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27 minutes ago, Growsonwalls said:

The Humphrey-Hepburn anti-chemistry in Sabrina kind of kills that movie. Apparently it was that way in real life too -- Bogart did not like Hepburn, who was very open about the fact that she needed strong directorial guidance and a lot of takes to get things right. Bogart wanted Lauren Bacall for the part. Also didn't help that Hepburn and William Holden started a pretty torrid affair on set. 

 

Call me crazy but I love Sabrina anyway. 

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22 hours ago, AuntiePam said:

But Tony Curtis says in a TCM interview/homage to Cary Grant that he always wanted to be like Cary Grant, and that he was channeling Grant in Some Like It Hot.  He didn't give the impression that he was spoofing -- spoofing implies disrespect.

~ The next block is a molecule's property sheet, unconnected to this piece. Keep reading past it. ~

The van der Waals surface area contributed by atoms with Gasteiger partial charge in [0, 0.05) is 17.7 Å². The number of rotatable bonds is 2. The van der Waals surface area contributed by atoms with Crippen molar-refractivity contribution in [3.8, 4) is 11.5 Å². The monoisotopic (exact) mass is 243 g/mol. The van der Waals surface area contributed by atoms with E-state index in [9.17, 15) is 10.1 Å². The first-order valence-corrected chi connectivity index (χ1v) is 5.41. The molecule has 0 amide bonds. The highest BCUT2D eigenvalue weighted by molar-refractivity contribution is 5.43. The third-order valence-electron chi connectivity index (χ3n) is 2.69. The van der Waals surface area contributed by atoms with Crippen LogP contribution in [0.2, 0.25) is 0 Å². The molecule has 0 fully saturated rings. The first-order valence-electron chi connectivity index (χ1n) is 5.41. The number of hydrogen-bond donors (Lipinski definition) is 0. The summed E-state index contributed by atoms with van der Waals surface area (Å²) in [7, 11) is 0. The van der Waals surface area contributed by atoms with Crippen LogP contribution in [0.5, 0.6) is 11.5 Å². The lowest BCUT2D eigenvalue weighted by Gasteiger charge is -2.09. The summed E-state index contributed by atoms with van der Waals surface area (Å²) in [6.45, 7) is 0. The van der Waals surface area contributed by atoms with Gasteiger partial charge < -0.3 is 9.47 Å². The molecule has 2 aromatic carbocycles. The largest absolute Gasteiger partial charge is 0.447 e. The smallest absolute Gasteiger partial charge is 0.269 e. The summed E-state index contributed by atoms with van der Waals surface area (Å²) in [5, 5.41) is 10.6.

Some Like It Hot is on tonight.

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On 3/24/2020 at 7:50 PM, AuntiePam said:

spoofing implies disrespect. 

I don't think I agree at all. The best spoofs I know are motivated by affection and admiration. (One example that comes to mind is The Princess Bride, book and movie.)

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1 hour ago, Rinaldo said:

I don't think I agree at all. The best spoofs I know are motivated by affection and admiration. (One example that comes to mind is The Princess Bride, book and movie.)

I may have made the wrong inference from the quote in Rinaldo's post from yesterday.  (I don't know where the quote came from.)  It sounded like Tony Curtis was making fun of Grant's mannerisms -- and then the quote about Grant not ever wanting to be in a Billy Wilder movie?  Well, it got me all confused.  Which isn't hard to do.  [smile]